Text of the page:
Norovirus Clinical Syndrome

Not a serious illness

Incubation period 24 - 48 hrs

Duration of illness: 12 - 60 hrs

Prominent features
- nausea
- nonbloody diarrhea
- vomiting
- abdominal cramps

Children> vomiting; adults> diarrhea

Virus shedding may last for. 3 weeks or more

Duration of illness can last longer ( 4 - 6 d) than previously recognized in young children and elderly adults

Chronic diarrhea in immunocompromised; prolonged virus shedding for months to years

Duration of illness can last longer


Norovirus Outbreak Characteristics

Public health concern
- account for 60 - 90% of nonbacterial food borne and waterborne outbreaks of gastroenteritis

Restaurants are the second most common source for norovirus outbreak

Leading cause of illness from contaminated food

Year round but most common in the winter

Most cruise ship outbreaks
- 90% of diarrheal disease outbreaks on cruise ships are caused by norovirus, virus can persist on surfaces and is resistant to many common disinfectants


Norovirus transmission

Consumption of contaminated food or water

Person to person contact

Contaminated environmental sources

Symptomatic or asymptomatic passengers can bring the virus on board as well

Food: shellfish, salads, celery, frosting, sandwiches, raspberries, cakes etc (those that require handling, but not subsequent cooking)

Water: groundwater supplies, community water systems, swimming pools, recreational lakes, ice

Aerosolization of vomitus; ppl without norovirus can vomit violently without warning

Direct contact: with infectious persons and fomites; secondary transmission

Sick foodhandler is a big deal! Largest food borne outbreaks occurred in Minneapolis St. Paul when a single food handler had vomiting and diarrhea and messed up all the icing

Philly VA nursing home outbreak


Why are norovirus infections so common?

Highly contagious; low infectious dose

Resistant to disinfection; stable in the environment
- resists heat, chlorine, being frozen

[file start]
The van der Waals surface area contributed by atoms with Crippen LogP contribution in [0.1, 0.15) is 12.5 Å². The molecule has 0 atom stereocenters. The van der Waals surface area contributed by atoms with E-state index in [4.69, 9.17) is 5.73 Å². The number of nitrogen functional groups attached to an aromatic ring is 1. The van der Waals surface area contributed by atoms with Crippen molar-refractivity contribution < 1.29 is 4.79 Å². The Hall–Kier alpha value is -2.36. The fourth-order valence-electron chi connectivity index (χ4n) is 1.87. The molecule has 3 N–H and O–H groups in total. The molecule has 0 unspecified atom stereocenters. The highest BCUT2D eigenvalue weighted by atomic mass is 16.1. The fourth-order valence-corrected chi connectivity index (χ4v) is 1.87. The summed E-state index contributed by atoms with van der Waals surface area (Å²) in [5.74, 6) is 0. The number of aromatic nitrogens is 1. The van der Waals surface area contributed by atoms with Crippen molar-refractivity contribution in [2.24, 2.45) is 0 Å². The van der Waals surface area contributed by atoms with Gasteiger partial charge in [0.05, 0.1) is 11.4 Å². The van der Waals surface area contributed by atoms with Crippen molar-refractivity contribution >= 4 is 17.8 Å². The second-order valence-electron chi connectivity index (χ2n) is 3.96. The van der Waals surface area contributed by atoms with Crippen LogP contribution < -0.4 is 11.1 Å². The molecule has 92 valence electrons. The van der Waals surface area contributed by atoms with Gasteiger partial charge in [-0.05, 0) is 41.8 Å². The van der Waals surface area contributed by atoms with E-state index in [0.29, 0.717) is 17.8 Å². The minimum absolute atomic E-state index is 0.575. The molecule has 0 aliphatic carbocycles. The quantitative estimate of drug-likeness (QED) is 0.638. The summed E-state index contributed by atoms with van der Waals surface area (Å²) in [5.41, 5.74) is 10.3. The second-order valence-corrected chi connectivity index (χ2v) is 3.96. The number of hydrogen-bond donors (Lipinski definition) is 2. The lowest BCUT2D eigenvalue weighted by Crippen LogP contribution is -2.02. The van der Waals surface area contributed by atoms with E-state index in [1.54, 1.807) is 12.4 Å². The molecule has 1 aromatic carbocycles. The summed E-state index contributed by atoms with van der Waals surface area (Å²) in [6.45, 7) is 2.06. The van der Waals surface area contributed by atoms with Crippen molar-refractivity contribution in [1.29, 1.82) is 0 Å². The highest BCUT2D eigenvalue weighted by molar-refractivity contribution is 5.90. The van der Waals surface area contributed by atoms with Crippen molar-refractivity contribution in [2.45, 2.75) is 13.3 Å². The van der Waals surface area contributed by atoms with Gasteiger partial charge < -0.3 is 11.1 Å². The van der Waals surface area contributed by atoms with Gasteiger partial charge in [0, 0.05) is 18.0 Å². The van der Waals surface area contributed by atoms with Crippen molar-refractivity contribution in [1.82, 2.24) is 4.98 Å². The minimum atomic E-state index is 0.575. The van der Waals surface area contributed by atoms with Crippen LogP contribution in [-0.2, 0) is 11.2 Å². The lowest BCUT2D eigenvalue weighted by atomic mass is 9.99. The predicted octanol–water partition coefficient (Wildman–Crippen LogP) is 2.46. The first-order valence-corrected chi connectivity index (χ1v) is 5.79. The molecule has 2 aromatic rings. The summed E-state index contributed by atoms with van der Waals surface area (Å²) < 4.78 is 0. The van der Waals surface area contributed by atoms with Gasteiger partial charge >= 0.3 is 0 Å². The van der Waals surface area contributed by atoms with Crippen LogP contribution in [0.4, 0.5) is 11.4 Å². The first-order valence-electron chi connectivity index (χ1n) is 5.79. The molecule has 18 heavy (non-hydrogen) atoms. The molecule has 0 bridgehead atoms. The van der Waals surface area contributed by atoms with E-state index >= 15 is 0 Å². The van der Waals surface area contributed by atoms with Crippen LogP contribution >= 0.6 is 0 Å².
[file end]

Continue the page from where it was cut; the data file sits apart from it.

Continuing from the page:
Large human reservoir; prolonged virus shedding, even after symptoms resolve

Strain specific immunity is short term and not cross protective

Multiple routes of transmission ( fecal-oral, person to person, infectious aerosol, contaminated food and water)

Strain diversity; genetic plasticity
- norovirus appears to evolve by Ag drift and evading the immune system causing waves of global epidemics much like influenza

Lastly considerable genetic variability exists, because of strain diversity, a person can be infected with norovirus more than once; being infected with 1 type doesnt prevent infx from another type later on


Enteric Adenoviruses

Adenovirus = gland

First isolated from adenoidal tissue

Nondeveloped (Naked)


Icosahedral capsid, composed of three major proteins - herons (serotypes), Peyton’s, and fibers (subgroups)


Adenovirus: classification

Divided into 7 subgroups (A through G)
- based on hemagglutination characteristics (mediated by fiber proteins)
- subgroups with different tissue tropism

57 human serotypes
- characterized by resistance to neutralization by antibodies to other known Adenoviruses
- subgroup F consists of serotypes 40 and 41
- associated with gastroenteritis, especially in infants
- fastidious non cultivatable
- causes 2 - 22% of pediatric diarrhea

Cause endemic diarrhea and outbreaks of diarrhea in hospitals, orphanages, and child care centers; cause 2 - 22% of pediatric diarrhea in inpatients and outpatients

Second to rotavirus in causing pediatric gastroenteritis, they are more important causes of viral gastroenteritis in infants less than 6 mo of age than in older children; infections occur year round with periodic outbreaks